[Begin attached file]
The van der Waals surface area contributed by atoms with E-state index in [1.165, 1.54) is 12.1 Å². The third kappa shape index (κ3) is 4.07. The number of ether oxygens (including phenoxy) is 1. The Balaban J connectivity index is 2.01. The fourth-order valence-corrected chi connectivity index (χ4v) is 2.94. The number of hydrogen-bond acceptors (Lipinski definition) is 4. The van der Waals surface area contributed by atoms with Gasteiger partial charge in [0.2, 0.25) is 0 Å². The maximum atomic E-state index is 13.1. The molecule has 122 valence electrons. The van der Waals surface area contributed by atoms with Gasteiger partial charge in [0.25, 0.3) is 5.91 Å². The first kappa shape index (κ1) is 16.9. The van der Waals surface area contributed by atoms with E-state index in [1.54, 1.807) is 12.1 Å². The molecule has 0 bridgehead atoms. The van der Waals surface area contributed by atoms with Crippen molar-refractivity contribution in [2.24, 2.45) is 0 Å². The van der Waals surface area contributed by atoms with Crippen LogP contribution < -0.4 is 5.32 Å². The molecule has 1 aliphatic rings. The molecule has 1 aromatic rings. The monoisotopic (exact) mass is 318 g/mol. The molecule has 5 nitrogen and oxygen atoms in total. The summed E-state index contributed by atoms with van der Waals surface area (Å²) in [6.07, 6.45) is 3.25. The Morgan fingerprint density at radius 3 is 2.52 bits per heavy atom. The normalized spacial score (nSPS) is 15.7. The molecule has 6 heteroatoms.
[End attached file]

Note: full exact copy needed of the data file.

The van der Waals surface area contributed by atoms with E-state index in [1.165, 1.54) is 12.1 Å². The third kappa shape index (κ3) is 4.07. The number of ether oxygens (including phenoxy) is 1. The Balaban J connectivity index is 2.01. The fourth-order valence-corrected chi connectivity index (χ4v) is 2.94. The number of hydrogen-bond acceptors (Lipinski definition) is 4. The van der Waals surface area contributed by atoms with Gasteiger partial charge in [0.2, 0.25) is 0 Å². The maximum atomic E-state index is 13.1. The molecule has 122 valence electrons. The van der Waals surface area contributed by atoms with Gasteiger partial charge in [0.25, 0.3) is 5.91 Å². The first kappa shape index (κ1) is 16.9. The van der Waals surface area contributed by atoms with E-state index in [1.54, 1.807) is 12.1 Å². The molecule has 0 bridgehead atoms. The van der Waals surface area contributed by atoms with Crippen molar-refractivity contribution in [2.24, 2.45) is 0 Å². The van der Waals surface area contributed by atoms with Crippen LogP contribution < -0.4 is 5.32 Å². The molecule has 1 aliphatic rings. The molecule has 1 aromatic rings. The monoisotopic (exact) mass is 318 g/mol. The molecule has 5 nitrogen and oxygen atoms in total. The summed E-state index contributed by atoms with van der Waals surface area (Å²) in [6.07, 6.45) is 3.25. The Morgan fingerprint density at radius 3 is 2.52 bits per heavy atom. The normalized spacial score (nSPS) is 15.7. The molecule has 6 heteroatoms.